The plants in front of you are River Cane. This native plant occurs in wetlands and moist, well-drained soils along rivers. It is often called native bamboo and looks a lot like bamboo, but it does not get as tall as bamboo from Asia. It makes very little seed and spreads mainly by its root system called rhizomes. The shoots that you see above the ground have grown up from the root system. The leaves are used as nesting material by songbirds and one songbird, Swainson’s warbler, only nests in river cane.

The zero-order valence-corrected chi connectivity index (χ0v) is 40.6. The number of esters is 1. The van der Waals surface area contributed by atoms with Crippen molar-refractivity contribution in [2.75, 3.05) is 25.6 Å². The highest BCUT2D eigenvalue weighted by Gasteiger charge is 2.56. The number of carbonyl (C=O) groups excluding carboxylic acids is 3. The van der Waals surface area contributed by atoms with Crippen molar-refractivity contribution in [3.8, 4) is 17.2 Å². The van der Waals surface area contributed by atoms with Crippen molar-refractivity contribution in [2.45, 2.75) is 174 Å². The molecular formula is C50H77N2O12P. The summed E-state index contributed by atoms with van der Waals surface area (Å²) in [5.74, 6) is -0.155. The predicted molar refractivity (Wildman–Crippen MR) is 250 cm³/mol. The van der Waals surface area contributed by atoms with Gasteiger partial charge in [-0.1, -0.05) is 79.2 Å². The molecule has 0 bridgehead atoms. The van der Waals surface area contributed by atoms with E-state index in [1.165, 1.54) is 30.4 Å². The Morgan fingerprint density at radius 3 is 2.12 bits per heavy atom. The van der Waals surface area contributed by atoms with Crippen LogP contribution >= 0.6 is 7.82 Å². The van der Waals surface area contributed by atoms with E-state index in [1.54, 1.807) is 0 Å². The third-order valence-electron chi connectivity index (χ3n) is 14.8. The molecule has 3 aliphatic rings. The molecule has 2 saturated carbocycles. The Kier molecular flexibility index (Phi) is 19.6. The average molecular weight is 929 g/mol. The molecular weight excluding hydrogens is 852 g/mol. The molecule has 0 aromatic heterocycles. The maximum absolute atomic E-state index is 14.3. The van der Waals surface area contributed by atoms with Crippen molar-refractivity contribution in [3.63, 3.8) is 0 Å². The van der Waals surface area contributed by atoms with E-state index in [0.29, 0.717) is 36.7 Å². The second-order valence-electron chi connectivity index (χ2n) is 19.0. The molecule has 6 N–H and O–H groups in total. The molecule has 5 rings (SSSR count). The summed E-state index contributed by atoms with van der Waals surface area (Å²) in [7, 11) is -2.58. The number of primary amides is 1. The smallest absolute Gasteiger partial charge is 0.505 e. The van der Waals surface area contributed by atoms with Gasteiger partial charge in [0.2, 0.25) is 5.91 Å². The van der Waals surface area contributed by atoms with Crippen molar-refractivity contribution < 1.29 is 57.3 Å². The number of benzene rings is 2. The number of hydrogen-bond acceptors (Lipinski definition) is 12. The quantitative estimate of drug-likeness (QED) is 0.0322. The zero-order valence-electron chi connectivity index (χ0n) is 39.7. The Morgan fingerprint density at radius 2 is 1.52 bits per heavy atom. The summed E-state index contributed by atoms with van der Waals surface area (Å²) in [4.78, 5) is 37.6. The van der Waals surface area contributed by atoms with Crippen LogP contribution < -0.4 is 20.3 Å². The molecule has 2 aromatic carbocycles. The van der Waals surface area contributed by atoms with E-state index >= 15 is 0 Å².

On the other side of the trail you may observe Phragmites or Common Reed. This invasive, non-native plant was brought to the country as packing material on ships that arrived from all over the world. It was thrown overboard once ships landed and the plants rooted in nearby marshes. It has no natural disease and insect pests in the United States and can easily overwhelm native vegetation in marshes. Common reed does not decompose quickly and its dormant stems block travel paths in marshes for terrestrial and aquatic organisms. Controlling common reed requires a combination of herbicide application and prescribed fire.